Just under a decade ago, Archie Brown highlighted several factors that he thought limited the explanatory power of comparative politics as an academic discipline. Such factors included undue emphasis on studying democracies at the expense of autocracies, a lack of methodological pluralism, inadequate attention given to understanding political leaders, its separation of domestic and international relations, and its increased isolation from the “real world of politics” that the discipline sought to explain. ‘The Myth of the Strong Leader’ is a book that addresses all of these criticisms demonstrating both erudition on behalf of Brown and a keen ability to practice what he preaches. This book may well be a significant point of reference to political scientists and the general public.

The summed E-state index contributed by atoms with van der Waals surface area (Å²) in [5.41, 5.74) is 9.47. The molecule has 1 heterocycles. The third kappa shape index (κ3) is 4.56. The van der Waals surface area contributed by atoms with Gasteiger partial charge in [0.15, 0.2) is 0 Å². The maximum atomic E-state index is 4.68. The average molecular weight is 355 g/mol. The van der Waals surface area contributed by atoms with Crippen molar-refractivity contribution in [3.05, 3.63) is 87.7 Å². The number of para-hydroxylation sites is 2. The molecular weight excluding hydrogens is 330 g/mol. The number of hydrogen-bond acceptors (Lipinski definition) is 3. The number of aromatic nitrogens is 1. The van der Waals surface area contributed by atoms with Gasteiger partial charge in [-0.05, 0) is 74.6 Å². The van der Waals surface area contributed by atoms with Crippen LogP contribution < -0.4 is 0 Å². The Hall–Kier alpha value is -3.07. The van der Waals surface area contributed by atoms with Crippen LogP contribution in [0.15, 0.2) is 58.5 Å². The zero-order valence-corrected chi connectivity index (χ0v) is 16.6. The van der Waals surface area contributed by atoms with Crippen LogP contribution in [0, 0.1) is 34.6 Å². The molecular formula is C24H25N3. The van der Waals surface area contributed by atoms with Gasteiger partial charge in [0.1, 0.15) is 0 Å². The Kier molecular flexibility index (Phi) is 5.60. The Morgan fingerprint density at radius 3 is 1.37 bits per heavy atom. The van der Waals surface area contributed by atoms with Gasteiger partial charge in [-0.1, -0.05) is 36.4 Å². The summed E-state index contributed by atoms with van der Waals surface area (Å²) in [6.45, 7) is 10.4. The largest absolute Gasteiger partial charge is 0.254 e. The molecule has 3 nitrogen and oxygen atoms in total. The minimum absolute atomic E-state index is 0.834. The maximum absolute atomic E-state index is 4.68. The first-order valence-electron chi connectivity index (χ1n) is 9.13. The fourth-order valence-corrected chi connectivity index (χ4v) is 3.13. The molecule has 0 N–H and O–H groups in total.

Brown’s thesis is a strong rebuttal to a commonly held point of view, arguing that a ‘strong’ leader – defined as someone who “concentrates a lot of power in [their] hands, dominates both a wide swath of public policy and the political party to which [they] belong, and takes the big decisions” (p. 1) – is ultimately an undesirable leader. In fact, Brown convincingly shows throughout the book that the more power is concentrated in one individual’s hands, the more likely they will make catastrophic policy errors. In some cases these errors could literally be measured in millions of wasted lives. What should be desired, Brown argues, is ‘collective leadership’ whereby political leaders show receptiveness to perspectives that could potentially conflict with their own both from colleagues and outside expertise before decisions are finally made (pp. 2, 19).